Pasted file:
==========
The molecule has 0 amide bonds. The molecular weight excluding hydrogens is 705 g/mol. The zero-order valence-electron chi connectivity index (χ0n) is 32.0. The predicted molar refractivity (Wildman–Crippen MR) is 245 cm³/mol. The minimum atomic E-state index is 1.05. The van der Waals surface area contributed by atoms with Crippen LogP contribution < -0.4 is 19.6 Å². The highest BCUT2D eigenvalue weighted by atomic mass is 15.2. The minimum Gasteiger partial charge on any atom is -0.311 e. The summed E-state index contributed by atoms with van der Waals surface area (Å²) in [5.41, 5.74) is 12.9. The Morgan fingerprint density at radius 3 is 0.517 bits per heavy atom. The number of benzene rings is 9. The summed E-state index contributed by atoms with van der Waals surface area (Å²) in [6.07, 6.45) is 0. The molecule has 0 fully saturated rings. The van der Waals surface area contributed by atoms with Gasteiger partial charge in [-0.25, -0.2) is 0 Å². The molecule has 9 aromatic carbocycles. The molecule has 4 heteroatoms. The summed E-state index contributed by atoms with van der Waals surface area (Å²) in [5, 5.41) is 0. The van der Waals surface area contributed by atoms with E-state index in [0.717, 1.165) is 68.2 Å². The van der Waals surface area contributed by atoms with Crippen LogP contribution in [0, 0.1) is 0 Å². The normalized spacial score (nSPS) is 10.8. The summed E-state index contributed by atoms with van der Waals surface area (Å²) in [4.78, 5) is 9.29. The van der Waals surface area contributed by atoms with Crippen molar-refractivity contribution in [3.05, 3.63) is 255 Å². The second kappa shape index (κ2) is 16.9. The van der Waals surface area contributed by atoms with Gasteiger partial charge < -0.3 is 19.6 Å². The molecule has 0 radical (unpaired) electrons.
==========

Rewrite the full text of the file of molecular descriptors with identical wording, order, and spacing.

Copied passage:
The molecule has 0 amide bonds. The molecular weight excluding hydrogens is 705 g/mol. The zero-order valence-electron chi connectivity index (χ0n) is 32.0. The predicted molar refractivity (Wildman–Crippen MR) is 245 cm³/mol. The minimum atomic E-state index is 1.05. The van der Waals surface area contributed by atoms with Crippen LogP contribution < -0.4 is 19.6 Å². The highest BCUT2D eigenvalue weighted by atomic mass is 15.2. The minimum Gasteiger partial charge on any atom is -0.311 e. The summed E-state index contributed by atoms with van der Waals surface area (Å²) in [5.41, 5.74) is 12.9. The Morgan fingerprint density at radius 3 is 0.517 bits per heavy atom. The number of benzene rings is 9. The summed E-state index contributed by atoms with van der Waals surface area (Å²) in [6.07, 6.45) is 0. The molecule has 0 fully saturated rings. The van der Waals surface area contributed by atoms with Gasteiger partial charge in [-0.25, -0.2) is 0 Å². The molecule has 9 aromatic carbocycles. The molecule has 4 heteroatoms. The summed E-state index contributed by atoms with van der Waals surface area (Å²) in [5, 5.41) is 0. The van der Waals surface area contributed by atoms with E-state index in [0.717, 1.165) is 68.2 Å². The van der Waals surface area contributed by atoms with Crippen LogP contribution in [0, 0.1) is 0 Å². The normalized spacial score (nSPS) is 10.8. The summed E-state index contributed by atoms with van der Waals surface area (Å²) in [4.78, 5) is 9.29. The van der Waals surface area contributed by atoms with Crippen molar-refractivity contribution in [3.05, 3.63) is 255 Å². The second kappa shape index (κ2) is 16.9. The van der Waals surface area contributed by atoms with Gasteiger partial charge < -0.3 is 19.6 Å². The molecule has 0 radical (unpaired) electrons.